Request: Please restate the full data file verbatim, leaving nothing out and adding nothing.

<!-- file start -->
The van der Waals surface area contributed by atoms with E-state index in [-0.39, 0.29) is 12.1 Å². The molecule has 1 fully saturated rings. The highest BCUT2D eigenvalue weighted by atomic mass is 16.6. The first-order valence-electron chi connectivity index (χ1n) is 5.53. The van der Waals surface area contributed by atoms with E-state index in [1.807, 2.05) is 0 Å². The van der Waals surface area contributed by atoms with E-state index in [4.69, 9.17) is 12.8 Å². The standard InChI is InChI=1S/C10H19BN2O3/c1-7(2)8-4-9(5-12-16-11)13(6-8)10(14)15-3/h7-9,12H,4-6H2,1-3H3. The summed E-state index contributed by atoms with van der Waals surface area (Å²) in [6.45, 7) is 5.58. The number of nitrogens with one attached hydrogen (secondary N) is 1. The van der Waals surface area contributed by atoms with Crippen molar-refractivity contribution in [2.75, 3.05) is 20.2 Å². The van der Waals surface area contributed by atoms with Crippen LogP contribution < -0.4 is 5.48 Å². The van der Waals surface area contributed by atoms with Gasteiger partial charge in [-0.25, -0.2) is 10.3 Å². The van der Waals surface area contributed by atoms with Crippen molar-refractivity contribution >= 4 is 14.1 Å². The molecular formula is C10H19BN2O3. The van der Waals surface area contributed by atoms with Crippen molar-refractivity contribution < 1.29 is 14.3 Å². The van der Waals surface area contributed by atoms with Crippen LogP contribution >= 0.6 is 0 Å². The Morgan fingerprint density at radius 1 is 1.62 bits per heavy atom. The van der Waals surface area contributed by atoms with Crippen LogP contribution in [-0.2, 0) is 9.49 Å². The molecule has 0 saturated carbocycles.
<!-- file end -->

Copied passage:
The van der Waals surface area contributed by atoms with E-state index in [-0.39, 0.29) is 12.1 Å². The molecule has 1 fully saturated rings. The highest BCUT2D eigenvalue weighted by atomic mass is 16.6. The first-order valence-electron chi connectivity index (χ1n) is 5.53. The van der Waals surface area contributed by atoms with E-state index in [1.807, 2.05) is 0 Å². The van der Waals surface area contributed by atoms with E-state index in [4.69, 9.17) is 12.8 Å². The standard InChI is InChI=1S/C10H19BN2O3/c1-7(2)8-4-9(5-12-16-11)13(6-8)10(14)15-3/h7-9,12H,4-6H2,1-3H3. The summed E-state index contributed by atoms with van der Waals surface area (Å²) in [6.45, 7) is 5.58. The number of nitrogens with one attached hydrogen (secondary N) is 1. The van der Waals surface area contributed by atoms with Crippen molar-refractivity contribution in [2.75, 3.05) is 20.2 Å². The van der Waals surface area contributed by atoms with Crippen LogP contribution < -0.4 is 5.48 Å². The van der Waals surface area contributed by atoms with Gasteiger partial charge in [-0.25, -0.2) is 10.3 Å². The van der Waals surface area contributed by atoms with Crippen molar-refractivity contribution >= 4 is 14.1 Å². The molecular formula is C10H19BN2O3. The van der Waals surface area contributed by atoms with Crippen molar-refractivity contribution < 1.29 is 14.3 Å². The van der Waals surface area contributed by atoms with Crippen LogP contribution >= 0.6 is 0 Å². The Morgan fingerprint density at radius 1 is 1.62 bits per heavy atom. The van der Waals surface area contributed by atoms with Crippen LogP contribution in [-0.2, 0) is 9.49 Å². The molecule has 0 saturated carbocycles.